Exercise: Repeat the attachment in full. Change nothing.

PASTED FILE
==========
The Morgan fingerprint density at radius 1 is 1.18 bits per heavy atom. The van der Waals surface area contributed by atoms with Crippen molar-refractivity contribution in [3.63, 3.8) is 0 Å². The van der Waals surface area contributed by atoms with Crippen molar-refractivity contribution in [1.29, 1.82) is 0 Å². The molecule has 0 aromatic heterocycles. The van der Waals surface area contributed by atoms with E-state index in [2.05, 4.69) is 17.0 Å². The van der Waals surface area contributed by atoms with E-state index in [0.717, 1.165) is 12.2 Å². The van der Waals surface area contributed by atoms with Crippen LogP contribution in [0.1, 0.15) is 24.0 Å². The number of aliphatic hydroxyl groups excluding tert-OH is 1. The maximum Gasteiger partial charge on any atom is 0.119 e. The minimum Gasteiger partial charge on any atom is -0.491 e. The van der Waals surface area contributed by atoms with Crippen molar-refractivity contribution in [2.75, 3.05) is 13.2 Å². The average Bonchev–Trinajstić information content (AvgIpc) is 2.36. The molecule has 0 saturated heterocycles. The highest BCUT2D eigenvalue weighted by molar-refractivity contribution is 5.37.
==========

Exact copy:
The Morgan fingerprint density at radius 1 is 1.18 bits per heavy atom. The van der Waals surface area contributed by atoms with Crippen molar-refractivity contribution in [3.63, 3.8) is 0 Å². The van der Waals surface area contributed by atoms with Crippen molar-refractivity contribution in [1.29, 1.82) is 0 Å². The molecule has 0 aromatic heterocycles. The van der Waals surface area contributed by atoms with E-state index in [2.05, 4.69) is 17.0 Å². The van der Waals surface area contributed by atoms with E-state index in [0.717, 1.165) is 12.2 Å². The van der Waals surface area contributed by atoms with Crippen LogP contribution in [0.1, 0.15) is 24.0 Å². The number of aliphatic hydroxyl groups excluding tert-OH is 1. The maximum Gasteiger partial charge on any atom is 0.119 e. The minimum Gasteiger partial charge on any atom is -0.491 e. The van der Waals surface area contributed by atoms with Crippen molar-refractivity contribution in [2.75, 3.05) is 13.2 Å². The average Bonchev–Trinajstić information content (AvgIpc) is 2.36. The molecule has 0 saturated heterocycles. The highest BCUT2D eigenvalue weighted by molar-refractivity contribution is 5.37.